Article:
Mr. Marshall-Andrews: I shall be brief because I appreciate that several hon. Members wish to speak. In all the dreary and depressing history of this Administration's assaults on fundamental civil liberties, this measure is the worst by a streak. It is literally incredible that we should come to the House to contemplate removing all the protection of the law from a vulnerable minority who face the possibility of persecution, torture and death.

The measure would never get through this House, let alone the other place, if it affected British people. The only reason why it is being advanced by the Government—otherwise, the Government themselves would not survive—is that it applies to foreigners.

In putting this proposal forward, not only are the Government guilty of an iniquity in the House, but they have turned their back full-square on the long theology of the Labour movement, which has always maintained that justice is not an individual right given to individual people, but a universal—that it applies to us all, and is our greatest collective asset. A diminution of others' rights is a diminution of our rights; what diminishes them diminishes me, and diminishes all of us in this place.

That is why I could never, never vote for anything that even resembled clause 11. I hope and trust that there will be many who will vote against the Bill in the Lobby. I do not suggest for a moment that we will succeed, but when we vote in that way, we will be passing a message to the House of Lords that those who vote according to their conscience in the House of Commons are universal in their determination to defeat that part of this legislation.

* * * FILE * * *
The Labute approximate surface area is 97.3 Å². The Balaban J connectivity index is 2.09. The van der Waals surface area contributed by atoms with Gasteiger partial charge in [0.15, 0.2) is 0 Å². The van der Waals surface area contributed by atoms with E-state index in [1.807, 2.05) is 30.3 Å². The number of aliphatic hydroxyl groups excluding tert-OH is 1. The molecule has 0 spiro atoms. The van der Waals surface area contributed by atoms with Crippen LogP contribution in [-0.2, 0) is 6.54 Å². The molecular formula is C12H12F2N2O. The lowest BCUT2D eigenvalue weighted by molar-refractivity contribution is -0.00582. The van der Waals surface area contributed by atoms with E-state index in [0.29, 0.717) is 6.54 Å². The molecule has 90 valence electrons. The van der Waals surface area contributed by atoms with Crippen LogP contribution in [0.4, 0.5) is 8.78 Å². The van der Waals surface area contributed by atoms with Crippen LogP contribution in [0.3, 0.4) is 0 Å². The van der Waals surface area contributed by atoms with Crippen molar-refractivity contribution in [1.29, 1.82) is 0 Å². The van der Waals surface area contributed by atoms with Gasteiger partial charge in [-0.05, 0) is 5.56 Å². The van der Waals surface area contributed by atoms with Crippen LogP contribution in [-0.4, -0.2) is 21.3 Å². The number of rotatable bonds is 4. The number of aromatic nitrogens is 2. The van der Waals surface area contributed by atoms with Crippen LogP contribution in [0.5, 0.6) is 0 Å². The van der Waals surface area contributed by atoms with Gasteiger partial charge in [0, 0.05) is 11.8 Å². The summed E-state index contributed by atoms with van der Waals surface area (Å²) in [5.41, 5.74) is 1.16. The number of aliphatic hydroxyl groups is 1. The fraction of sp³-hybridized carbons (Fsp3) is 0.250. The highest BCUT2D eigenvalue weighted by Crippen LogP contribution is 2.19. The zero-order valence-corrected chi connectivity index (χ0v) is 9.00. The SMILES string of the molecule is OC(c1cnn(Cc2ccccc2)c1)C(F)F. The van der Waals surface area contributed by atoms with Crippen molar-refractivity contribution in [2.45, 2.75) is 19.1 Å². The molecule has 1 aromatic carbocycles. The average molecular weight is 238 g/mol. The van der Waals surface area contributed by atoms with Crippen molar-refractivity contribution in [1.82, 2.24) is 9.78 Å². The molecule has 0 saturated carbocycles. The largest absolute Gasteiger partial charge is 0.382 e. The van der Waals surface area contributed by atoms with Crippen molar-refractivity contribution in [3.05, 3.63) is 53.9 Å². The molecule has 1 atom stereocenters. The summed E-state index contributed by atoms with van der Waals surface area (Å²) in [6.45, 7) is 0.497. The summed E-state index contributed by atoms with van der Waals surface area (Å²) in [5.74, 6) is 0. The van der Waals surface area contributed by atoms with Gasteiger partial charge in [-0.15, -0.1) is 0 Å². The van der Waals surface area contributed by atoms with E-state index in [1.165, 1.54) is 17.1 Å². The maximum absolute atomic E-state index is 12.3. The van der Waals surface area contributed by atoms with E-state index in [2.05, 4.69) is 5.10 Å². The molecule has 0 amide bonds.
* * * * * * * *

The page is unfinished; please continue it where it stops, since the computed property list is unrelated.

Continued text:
We all accept that this is not a numbers game, but a matter of the highest possible principle—but while we are talking numbers, I should point out that in 2002, even given the enormous difficulty of obtaining judicial review and a successful application before the divisional court, the divisional court threw back 260 cases—cases in which decisions had been made that should never have been taken by any reasonable tribunal. Under the regime that will exist if this Bill becomes law in its present form, the people behind those 260 cases, and all their families, would have been sent back to face persecution, torture or death.

That is the enormity of what we are being asked to pass. It is my abiding faith in the Houses of Parliament that leads me to believe that at the end of the day, the measure will not pass—that ultimately, it will not pass through this House, and will not pass through the House of Lords either. If we do pass it into law, it will be an object of shame both for this House and for this Government, which they will never, in history, survive.